Can the capital of Pennsylvania stiff creditors when a credible payment plan is available?
During an April 2009 debate among candidates vying to be mayor of Harrisburg, Pa., one aspirant suggested that the financially troubled city should sell some of its valuable historical artifacts and use the proceeds to finance a “Harrisburg Museum of Bad Ideas.” One compelling exhibit would be the citys recent decision to file for bankruptcy protection.
Harrisburg, the capital of Pennsylvania, is drowning in debt. City officials have known for more than four years that theyd have to deal with the fiscal mess, but they punted. The state has engineered a bailout plan, but the city council rejected it. Instead it has asked creditors to forgo as much as $100 million of the debt. Essentially, the city council is engaged in a giant game of brinksmanship with the state and creditors, daring them to come up with something thats less onerous than the current state plan, which involves asset sales and renegotiating union contracts.
“Theres no way [state] legislators are going to sit up there and let the capital city of this state go under. They would be the laughingstock of the country,” council member Gloria Martin-Roberts said earlier this year.
Under seven-term Mayor Stephen Reed, who governed from 1982 to 2010, Harrisburg had a long love affair with borrowed money, using it to spur projects of dubious value. The city invested millions of dollars in a stadium in the late 1980s to attract a minor league baseball team. When the Harrisburg Senators threatened to leave in 1995, the city bought the team with borrowed money. In 2009, even as the fiscal clouds darkened, it sank another $45 million, including $18 million in new debt, into upgrading the stadium. The team was attracting 2,488 fans per game.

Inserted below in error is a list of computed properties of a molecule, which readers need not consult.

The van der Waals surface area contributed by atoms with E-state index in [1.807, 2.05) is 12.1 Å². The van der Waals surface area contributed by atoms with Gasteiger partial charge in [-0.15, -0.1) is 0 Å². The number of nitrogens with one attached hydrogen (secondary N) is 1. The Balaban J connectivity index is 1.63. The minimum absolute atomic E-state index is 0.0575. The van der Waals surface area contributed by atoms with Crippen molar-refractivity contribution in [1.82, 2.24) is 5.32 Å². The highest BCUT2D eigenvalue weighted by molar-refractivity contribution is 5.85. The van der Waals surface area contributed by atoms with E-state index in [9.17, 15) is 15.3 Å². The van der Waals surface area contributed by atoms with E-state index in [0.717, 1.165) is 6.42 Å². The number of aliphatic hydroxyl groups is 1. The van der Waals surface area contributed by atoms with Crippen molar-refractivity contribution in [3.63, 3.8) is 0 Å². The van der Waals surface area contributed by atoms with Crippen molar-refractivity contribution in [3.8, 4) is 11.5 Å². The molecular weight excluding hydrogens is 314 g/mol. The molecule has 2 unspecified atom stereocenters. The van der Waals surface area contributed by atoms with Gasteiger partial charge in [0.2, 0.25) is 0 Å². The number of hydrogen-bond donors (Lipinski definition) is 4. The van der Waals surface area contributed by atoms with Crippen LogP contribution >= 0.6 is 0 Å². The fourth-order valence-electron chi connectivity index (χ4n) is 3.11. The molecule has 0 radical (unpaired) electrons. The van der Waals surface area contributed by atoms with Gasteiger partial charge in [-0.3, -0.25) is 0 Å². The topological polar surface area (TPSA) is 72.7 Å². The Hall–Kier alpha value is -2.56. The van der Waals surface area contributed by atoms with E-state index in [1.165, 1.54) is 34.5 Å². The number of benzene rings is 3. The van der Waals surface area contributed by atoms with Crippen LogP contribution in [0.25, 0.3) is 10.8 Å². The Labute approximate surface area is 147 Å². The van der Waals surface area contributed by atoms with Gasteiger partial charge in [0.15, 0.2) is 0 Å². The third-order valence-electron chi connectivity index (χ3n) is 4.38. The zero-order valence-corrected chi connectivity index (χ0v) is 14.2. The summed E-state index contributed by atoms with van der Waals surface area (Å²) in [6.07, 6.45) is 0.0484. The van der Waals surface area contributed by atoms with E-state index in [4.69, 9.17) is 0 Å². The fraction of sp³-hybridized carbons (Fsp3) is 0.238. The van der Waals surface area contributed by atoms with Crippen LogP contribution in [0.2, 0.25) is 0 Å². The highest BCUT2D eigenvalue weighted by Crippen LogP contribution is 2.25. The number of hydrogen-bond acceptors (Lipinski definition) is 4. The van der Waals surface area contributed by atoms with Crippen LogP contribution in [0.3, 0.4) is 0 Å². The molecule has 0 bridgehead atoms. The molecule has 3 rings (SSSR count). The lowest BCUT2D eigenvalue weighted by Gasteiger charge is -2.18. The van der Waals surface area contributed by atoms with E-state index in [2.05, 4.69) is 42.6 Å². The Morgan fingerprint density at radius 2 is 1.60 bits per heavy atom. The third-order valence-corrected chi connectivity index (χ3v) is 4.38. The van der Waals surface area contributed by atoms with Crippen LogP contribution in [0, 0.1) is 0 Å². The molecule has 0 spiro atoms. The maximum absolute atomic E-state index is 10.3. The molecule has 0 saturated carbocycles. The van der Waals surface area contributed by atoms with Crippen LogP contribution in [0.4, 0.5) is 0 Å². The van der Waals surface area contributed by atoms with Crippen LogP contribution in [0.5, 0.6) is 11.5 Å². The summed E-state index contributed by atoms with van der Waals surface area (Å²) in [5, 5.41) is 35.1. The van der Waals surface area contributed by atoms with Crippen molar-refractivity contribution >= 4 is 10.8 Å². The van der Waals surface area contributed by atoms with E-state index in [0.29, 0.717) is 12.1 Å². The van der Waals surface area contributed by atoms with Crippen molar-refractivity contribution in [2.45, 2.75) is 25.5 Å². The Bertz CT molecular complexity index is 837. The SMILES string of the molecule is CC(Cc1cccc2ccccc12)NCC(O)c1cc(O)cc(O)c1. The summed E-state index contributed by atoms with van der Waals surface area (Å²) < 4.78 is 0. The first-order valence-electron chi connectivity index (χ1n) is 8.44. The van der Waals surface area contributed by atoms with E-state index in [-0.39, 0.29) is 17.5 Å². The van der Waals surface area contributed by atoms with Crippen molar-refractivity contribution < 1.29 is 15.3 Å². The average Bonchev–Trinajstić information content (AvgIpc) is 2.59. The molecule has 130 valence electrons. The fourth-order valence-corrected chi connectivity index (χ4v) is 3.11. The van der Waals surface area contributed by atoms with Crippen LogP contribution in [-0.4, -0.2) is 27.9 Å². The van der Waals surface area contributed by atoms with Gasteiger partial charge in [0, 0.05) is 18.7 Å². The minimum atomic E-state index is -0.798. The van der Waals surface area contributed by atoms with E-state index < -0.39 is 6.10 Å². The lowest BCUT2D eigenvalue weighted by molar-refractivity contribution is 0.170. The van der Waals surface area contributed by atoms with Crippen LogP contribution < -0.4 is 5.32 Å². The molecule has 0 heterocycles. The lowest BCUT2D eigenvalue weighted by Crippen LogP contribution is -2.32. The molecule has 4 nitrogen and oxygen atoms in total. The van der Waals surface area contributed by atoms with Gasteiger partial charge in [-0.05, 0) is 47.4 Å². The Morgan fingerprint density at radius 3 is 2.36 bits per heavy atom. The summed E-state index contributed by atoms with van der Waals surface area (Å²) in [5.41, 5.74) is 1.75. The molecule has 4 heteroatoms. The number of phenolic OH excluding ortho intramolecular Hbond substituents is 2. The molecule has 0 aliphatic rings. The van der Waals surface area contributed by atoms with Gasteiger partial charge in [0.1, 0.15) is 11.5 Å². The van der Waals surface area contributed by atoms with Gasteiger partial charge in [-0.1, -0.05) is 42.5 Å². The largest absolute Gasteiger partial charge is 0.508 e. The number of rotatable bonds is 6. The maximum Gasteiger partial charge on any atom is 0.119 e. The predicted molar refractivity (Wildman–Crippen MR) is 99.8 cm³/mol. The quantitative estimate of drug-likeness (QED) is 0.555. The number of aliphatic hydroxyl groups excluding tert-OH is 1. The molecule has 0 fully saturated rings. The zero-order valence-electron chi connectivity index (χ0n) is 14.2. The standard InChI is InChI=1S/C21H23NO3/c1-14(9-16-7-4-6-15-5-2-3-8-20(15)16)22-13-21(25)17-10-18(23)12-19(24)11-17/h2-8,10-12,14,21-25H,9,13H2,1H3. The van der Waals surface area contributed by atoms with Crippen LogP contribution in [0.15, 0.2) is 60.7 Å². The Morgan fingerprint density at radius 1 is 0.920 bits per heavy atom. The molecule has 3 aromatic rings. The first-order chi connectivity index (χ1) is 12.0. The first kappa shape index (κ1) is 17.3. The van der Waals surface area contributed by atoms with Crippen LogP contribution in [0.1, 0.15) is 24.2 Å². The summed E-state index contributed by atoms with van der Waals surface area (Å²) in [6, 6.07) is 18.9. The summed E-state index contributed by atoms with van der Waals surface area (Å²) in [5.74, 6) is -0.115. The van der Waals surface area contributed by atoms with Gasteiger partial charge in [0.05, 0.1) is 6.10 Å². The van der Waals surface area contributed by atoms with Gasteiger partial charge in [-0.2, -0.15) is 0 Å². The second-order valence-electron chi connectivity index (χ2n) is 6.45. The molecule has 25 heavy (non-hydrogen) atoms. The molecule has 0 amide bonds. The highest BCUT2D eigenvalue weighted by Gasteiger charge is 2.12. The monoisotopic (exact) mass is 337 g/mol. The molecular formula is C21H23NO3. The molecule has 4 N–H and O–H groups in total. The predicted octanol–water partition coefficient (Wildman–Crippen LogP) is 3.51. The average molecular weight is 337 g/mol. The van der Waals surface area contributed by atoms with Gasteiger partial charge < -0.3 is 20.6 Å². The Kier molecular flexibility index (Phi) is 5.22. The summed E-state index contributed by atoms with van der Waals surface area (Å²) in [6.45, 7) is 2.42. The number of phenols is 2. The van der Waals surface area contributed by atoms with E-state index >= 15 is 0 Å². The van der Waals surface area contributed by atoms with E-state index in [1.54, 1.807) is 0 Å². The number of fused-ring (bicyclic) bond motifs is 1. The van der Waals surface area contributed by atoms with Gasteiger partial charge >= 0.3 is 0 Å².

Then there are those historical artifacts. Mr. Reed, once described by a local newspaper as a man who “never met a municipal bond he didnt like,” wanted to borrow to open a network of museums. He spent some $39 million on a National Civil War Museum that opened in 2001. It has struggled for years to attract crowds. Undeterred, the mayor borrowed some $8 million to buy artifacts—including a Gatling gun, a Wells Fargo coach and a document signed by Wyatt Earp—for a proposed Wild West museum, though most of the purchases were made without the knowledge and consent of the city council. Plans for a Wild West museum and a National Sports Hall of Fame, financed by a $30 million bond offering, mercifully fell through.
The Harrisburg Authority, a city agency controlled by the mayor, floated much of the citys debt, including millions on an ill-fated incinerator. Built in the 1970s, it has been plagued by breakdowns and operating losses. Many other municipal governments, including nearby Lancaster Countys, have turned their incinerators over to private-sector operators. The Harrisburg Authority spent the 1990s investing millions in a fruitless effort to make the plant efficient and profitable. But default loomed by 2003—when the city was forced to close the incinerator, now saddled with $100 million in debt, because it did not comply with federal clean-air standards.